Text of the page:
The Lansing Lugnuts will be sending four players north on I-96. Starting for the Eastern Division will be first baseman Matt Dean (.297, 3 triples, 2 home runs) and third baseman Mitch Nay (.267, 31 RBI’s). Outfielder Derrick Loveless (.287) will come off the bench, as will pitcher Griffin Murphy (2-2, 1.73). Not a bad group to represent the Lugnuts this year.
Three members of the Great Lakes Loons will also be all-star bound. Starting for the Eastern Division will catcher Kyle Farmer (.308, 15 2B, 33 RBI’s) and outfielder Joey Curletta (.314, 72 hits, 95 total bases). On the hill will Mark Pope, with a 1-0 record and miniscule 0.41 ERA. What the Loons lack in quantity, that definitely make up for in quality. All three players are having great seasons in the Midwest League this year!
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It doesn’t happen too often, when we watch a player in Single-A West Michigan one season gets the call up to the Detroit Tigers the next. In fact I believe Alex Avila is the last one who got that quick call up. This season it’s relief pitcher Corey Knebel, who just made the move to the bigs on Thursday. The Tigers drafted Knebel just last June 39th overall out of the University of Texas, where the right-hander was a highly successful closer for the Longhorns for three seasons. After the draft, he was sent to West Michigan, where he earned a 2-1 record, a 0.87 ERA, 15 saves, 41 strikeouts, and just three earned runs in 31 games. Knebel was assigned to the Erie Seawolves to begin the season, and he has been just as successful there, going 3-0 with a 1.20 ERA, one save, and 23 strikeouts. He was promoted to the Toledo Mud Hens just a week ago, giving up no runs and striking out four in just four innings of work. When asked if he thought he’d be moving up to the Tigers this soon:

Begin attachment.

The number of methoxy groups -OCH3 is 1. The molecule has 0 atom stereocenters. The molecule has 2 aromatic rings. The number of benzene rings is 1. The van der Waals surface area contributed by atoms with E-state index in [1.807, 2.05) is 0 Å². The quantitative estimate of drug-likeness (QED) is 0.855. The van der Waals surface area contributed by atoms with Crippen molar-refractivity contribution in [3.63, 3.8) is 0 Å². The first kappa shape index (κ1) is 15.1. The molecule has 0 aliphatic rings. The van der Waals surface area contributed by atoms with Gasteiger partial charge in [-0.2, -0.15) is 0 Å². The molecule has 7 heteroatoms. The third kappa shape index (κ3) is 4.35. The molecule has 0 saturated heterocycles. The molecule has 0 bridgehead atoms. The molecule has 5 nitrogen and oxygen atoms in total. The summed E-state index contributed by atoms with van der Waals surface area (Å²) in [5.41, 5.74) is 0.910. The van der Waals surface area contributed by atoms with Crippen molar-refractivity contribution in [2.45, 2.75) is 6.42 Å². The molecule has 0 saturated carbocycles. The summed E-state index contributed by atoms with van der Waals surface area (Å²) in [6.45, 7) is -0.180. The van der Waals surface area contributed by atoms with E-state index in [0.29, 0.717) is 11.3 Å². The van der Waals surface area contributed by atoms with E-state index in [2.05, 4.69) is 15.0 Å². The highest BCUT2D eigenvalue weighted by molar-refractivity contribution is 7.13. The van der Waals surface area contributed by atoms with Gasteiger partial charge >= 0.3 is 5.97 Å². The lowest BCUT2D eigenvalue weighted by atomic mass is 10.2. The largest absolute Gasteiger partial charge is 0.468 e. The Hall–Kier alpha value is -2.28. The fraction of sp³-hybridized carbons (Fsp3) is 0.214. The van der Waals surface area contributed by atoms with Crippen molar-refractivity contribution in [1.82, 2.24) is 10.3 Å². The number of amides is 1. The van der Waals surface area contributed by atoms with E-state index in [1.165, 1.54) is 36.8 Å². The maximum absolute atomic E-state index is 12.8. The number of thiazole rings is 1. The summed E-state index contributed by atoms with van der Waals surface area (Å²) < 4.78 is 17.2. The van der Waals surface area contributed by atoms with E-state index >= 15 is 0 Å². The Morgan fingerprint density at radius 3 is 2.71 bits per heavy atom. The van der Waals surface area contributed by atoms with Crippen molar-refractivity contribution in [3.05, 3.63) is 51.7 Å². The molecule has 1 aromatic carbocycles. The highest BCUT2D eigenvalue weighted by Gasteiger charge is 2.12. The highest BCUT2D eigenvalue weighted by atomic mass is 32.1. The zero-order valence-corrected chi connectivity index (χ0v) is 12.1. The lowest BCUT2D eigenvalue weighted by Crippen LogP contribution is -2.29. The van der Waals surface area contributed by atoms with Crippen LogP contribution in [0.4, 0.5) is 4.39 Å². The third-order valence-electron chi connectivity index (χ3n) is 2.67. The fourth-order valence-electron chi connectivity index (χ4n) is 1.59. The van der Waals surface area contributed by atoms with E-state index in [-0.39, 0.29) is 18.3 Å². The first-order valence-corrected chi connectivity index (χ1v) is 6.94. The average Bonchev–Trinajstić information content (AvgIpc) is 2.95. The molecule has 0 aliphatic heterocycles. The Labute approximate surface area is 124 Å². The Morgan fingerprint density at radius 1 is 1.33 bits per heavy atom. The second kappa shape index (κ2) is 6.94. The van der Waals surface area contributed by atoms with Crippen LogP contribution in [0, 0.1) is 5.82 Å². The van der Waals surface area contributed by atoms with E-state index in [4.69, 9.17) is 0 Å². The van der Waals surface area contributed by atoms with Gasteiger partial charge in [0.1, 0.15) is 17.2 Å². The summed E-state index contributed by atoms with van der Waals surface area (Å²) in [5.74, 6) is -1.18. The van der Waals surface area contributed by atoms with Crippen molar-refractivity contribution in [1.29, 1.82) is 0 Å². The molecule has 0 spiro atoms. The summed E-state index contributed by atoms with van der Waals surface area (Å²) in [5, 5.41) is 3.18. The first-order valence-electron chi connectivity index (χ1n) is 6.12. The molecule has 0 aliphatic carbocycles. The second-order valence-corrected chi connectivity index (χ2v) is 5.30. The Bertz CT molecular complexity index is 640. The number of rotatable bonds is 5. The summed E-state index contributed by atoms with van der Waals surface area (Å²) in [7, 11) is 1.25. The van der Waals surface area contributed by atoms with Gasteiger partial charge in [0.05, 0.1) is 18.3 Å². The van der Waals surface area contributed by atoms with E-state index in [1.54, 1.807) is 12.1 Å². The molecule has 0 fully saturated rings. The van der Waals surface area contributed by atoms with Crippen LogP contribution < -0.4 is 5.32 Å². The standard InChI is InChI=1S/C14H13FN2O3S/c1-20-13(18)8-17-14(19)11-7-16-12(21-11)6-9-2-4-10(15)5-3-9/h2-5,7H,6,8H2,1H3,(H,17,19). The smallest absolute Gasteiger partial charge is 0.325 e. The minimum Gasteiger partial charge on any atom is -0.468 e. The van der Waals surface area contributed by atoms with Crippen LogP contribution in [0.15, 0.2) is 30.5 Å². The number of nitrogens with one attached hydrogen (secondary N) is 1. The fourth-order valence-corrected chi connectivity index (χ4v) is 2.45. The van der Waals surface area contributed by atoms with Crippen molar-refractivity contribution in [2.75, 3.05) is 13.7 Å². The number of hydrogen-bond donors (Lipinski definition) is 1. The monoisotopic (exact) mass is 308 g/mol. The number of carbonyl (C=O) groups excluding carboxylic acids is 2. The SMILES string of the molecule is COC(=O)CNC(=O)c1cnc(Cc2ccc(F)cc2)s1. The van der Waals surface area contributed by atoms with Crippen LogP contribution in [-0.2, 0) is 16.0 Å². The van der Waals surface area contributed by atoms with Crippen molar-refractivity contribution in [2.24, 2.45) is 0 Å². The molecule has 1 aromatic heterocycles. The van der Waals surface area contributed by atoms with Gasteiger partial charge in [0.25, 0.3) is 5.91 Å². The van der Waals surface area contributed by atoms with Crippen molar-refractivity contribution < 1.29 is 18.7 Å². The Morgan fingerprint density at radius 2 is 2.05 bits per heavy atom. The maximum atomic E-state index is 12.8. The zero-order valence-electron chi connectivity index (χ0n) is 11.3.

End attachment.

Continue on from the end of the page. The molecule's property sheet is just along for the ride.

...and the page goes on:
“No idea,” Knebel stated to the Detroit News. “I just tried to do what I’ve been doing. My college coach taught me to fear no man, fear no hitter. That’s just what I kind of live by. I go out there and I think I’m better.”
The 6’3″ hurler certainly has the stuff to back that up. His fast ball hits up to 95 mph, and he has a nasty curve/slider combo that has made minor league batters look just silly. The Tigers look to be using Knebel to help out the depleted bullpen that has been overworked this past week. He was available to pitch in last nights’ game against the Rangers, but got no further that some warm-up pitches in the ninth inning. Tigers’ manager Brad Ausmus looks to be giving him a chance to get adjusted, and looking for the right time to get him into a game.
“We’ve seen him pitch,” Ausmus said. “He has a really good curve, his makeup is supposed to be really good. He pitched in a big-time program in Texas. It’s not the major leagues, but generally those guys that come out of big programs are a little bit more stable, they get to the major leagues a little faster. But we’ll be learning about him on the go a little bit here, this staff, Jeff Jones, and myself.”
Knebel is not the first 2013 Tigers’ draft pick to get the call up (second in MLB), but he’s the first one from the last two drafts. Although he was a closer at Texas, the Tigers considered him for a starting job when assigned to the minors. It’s good for him that management realized how effective he is in the late innings. As a starter, who knows when he would have been able to earn a shot in Detroit’s rotation.
“I do love the ‘pen,” Knebel stated. “I love coming out of the bullpen. I love hearing my name called. My heart gets going. As a starter, you’re more relaxed. I don’t think I’m a relaxed person.”
To make room for Knebel, the Tigers optioned pitcher Robbie Ray back down to Toledo. We’ll definitely be watching the Tigers’ games closely for #49 to take the mound for his debut. We wont be as excited as his family that scattered to fly to Detroit from Austin, but we’re still looking forward to it.